Solar farm tries to move in town to be closer to consumers

Doe Avenue Solar Project squabbles with city council over land use

VISALIA – The Doe Avenue Solar Project suffered a setback at the hands of the Visalia City Council on Oct. 19. Ostensibly halting it’s progress to help provide renewable energy for qualifying disadvantaged communities nearby.

Specifically, the request to initiate a zoning amendment for the 7227 West Doe Avenue property—currently zoned for industrial use—to serve as a community solar farm was denied.

The request was defeated 3-2 when vice mayor Steve Nelsen, council member Greg Collins and council member Phil Cox voted down the request. At the Oct. 19 meeting, the council had been questioning the reasons for using the industrial-zoned land rather than agricultural land for the proposed solar farm.

The community development department’s recommendation was to deny the zone text amendment request, citing the staff’s reasoning as “that stand-alone solar farms are inconsistent with the type of uses encouraged in Visalia’s urbanized planning area, inconsistent with the purpose and intent…with surrounding industrial development, and do not bring any economic benefit to the industrial park and city as a whole.”

Staff added that stand-alone solar farms are better suited to agricultural zones, where they can benefit from land that may no longer be viable to grow crops due to water restrictions from the Sustainable Groundwater Management Act.

Forty-two percent of the community solar farm project capacity would have been reserved for income-eligible Visalia residents within a five-mile radius of the project, 21% is targeted toward 127 households in West Goshen and 37% toward 222 households in Ducor.

However, Tulare County Farm Bureau executive director Tricia Stever Blattler said she does not support stand-alone solar to be put on prime agricultural land where farming could be a good profitable choice.

“We do not generally support solar on farmland unless that farmland is considered to be unfarmable,” Stever Blattler said. “If its an incidental use, meaning they are going to use it to continue farming that ground, adding [solar] for a winery, or any kind of purpose where they’re actually giving the benefit of that solar generation to help keep the farm a farming business, we certainly would consider that a valuable compatible use.”

Joe Henri, vice president of business development and new markets at Dimension Renewable Energy—one of three companies backing the community solar project—spoke during the Oct. 19 meeting on behalf of Dimension.

“We can reach families that otherwise have no access to the benefits of solar,” Henri said.

He explained the project further in a later interview with The Sun-Gazette and added that the project is a community solar program with Pacific Gas and Electric and Southern California Edison.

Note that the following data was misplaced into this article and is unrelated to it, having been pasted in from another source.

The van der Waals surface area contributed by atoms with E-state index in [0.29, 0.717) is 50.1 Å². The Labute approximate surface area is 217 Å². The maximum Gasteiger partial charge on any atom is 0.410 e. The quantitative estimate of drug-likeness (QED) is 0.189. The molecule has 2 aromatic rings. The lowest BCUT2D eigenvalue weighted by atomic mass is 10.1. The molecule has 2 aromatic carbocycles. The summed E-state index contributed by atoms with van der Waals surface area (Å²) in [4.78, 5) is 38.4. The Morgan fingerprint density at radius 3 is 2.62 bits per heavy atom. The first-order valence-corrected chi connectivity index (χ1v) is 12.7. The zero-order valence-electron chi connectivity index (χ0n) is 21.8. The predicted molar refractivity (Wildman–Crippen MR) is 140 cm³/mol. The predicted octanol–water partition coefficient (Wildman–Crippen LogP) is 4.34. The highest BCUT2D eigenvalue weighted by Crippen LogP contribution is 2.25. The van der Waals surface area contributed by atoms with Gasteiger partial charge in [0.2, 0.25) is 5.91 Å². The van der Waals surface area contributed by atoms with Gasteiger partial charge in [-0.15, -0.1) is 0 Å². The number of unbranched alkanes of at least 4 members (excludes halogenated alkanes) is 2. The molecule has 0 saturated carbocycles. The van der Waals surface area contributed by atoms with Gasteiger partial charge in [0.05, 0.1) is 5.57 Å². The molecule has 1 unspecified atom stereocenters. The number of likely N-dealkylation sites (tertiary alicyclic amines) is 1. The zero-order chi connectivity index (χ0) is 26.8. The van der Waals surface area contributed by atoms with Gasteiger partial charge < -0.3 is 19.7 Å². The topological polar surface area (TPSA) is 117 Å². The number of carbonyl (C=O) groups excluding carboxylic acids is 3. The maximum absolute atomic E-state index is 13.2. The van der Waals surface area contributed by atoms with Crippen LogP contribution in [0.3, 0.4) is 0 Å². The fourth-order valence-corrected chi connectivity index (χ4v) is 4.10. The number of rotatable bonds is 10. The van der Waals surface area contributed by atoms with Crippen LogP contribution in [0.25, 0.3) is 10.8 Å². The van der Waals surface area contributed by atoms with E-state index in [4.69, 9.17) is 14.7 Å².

“It’s community solar for disadvantaged communities,” Henri said. “And a disadvantaged community is something that’s defined by the State of California as a community that ranks in the top 25% in terms of pollution and other disadvantages.”

Henri said the project must commit to serving at least half of the capacity of the project to low income customers. He said when they are signed up, they receive a non-negotiable guaranteed 20% reduction in their electric bill.

Dimension is partnered with GRID Alternatives, a non-profit based in Oakland, and Visalia-based non-profit Self-Help Enterprises. Self-Help is expected to work on ensuring the solar farm’s required workforce development program will serve local families that need it most.

“Our proposal was that we’re going to train between 10 and 12 people from the local area on the project to actually get real work experience building a solar project,” Henri said about their partnership with Self-Help.

As for the location on industrial-zoned land, Henri offered an explanation. He said while finding a landowner willing to sell for solar can be tough due to the lack of “fat” economically, Dimension has already secured a willing seller for the parcel at 7227 West Doe Avenue, where a SoCal Edison substation is just a few hundred feet away.

“We’ve got our interconnection study done, and we can interconnect at a reasonable cost at that location,” Henri said, “and if we go way out in the hinterlands out in the ag area? Sure, we might be able to find the land out there, but we’re going to spend millions of dollars upgrading the transmission lines to get back to that substation.”

Henri said SoCal Edison has a map of their distribution system which ranks areas green, yellow, orange and red in descending order of affordability.

“You go out to the ag areas, and it’s all red,” Henri said. “Which means you’re going to pay to [replace cable] for quite a distance, and that’s extremely expensive.”

Henri said he and his partners were excited to get this in front of Visalia City Council, but were disappointed when there appeared to be a disconnect due to a rush and lack of time to fully consider the community solar project proposal.

“It’s very different from the norm, from what people might have otherwise been thinking about solar. It’s a new thing, California hasn’t really got very much of this yet,” Henri said. “It brings some benefits that people haven’t really gotten to know… So we’re hoping for a little more education, a little bit more discussion, and we can help the council change their mind on that.”

Henri and his associates asked to be reconsidered by the Visalia City Council. If the request is approved at the Nov. 16 council meeting, the project would be placed on a future agenda for consideration. At the time of publication, the result of this request was not yet known.

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